3.2 The impact was especially significant in terms of resources, requiring Local Authorities to invest far greater budgets than projected by the Regulatory Impact Assessment. Ironically, whilst widening the scope of those entitled to the protection of the DoLS, in practice many of these people have never enjoyed that protection, because their cases have remained on never-ending waiting lists. The sheer volume of requests also makes it much harder to reliably identify those who really are in need of the Safeguards.

3.3 The proposed definition in the MCA Amendment Bill (Section 4ZA Meaning of Deprivation of Liberty) does go some way to address this issue. In particular it clarifies that persons receiving medical care in hospitals are not to be considered deprived of liberty. However, the exclusions from deprivation of liberty provided for in in subsections 3 and 5 will still mean that the vast majority of care home residents will be within the scope of deprivation of liberty (in the region of 3-400,000 people in England). It will include many people whose care arrangements are agreed by all involved to be necessary and in their best interests, who are clearly content with those arrangements and where the process of Authorisation risks being disproportionate and intrusive.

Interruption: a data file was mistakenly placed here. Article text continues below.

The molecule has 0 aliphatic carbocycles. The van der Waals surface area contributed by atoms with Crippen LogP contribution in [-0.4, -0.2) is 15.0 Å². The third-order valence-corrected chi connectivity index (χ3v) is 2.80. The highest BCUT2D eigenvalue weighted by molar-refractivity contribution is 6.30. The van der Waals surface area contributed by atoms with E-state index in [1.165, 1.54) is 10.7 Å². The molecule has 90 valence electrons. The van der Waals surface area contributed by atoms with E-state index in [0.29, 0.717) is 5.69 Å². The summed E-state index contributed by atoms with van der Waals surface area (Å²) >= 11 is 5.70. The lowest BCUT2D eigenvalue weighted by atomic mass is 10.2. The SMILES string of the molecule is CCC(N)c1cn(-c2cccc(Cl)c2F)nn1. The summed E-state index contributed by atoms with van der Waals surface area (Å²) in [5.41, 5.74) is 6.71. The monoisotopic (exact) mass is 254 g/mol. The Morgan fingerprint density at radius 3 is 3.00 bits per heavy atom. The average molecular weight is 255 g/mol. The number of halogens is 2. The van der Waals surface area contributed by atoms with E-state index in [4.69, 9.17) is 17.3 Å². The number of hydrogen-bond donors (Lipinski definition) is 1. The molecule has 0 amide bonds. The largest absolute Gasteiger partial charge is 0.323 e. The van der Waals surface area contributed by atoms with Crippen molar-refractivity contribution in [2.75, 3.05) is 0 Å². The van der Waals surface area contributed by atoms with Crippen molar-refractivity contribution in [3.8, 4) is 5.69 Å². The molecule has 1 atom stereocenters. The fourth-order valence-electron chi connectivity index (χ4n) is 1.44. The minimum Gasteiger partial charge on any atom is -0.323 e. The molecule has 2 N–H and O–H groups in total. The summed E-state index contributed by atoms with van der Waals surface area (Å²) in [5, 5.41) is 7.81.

3.4 One example of this is where a family has made arrangements for the care of a relative in a care home, which is self-funded because the person’s resources exceed capital limits for public finding and the care subsequently makes a DoLS request, which is then assessed and approved by the Local Authority. Families in such situations often ask why the state needs to interfere in the arrangement, having previously refused support in arranging care.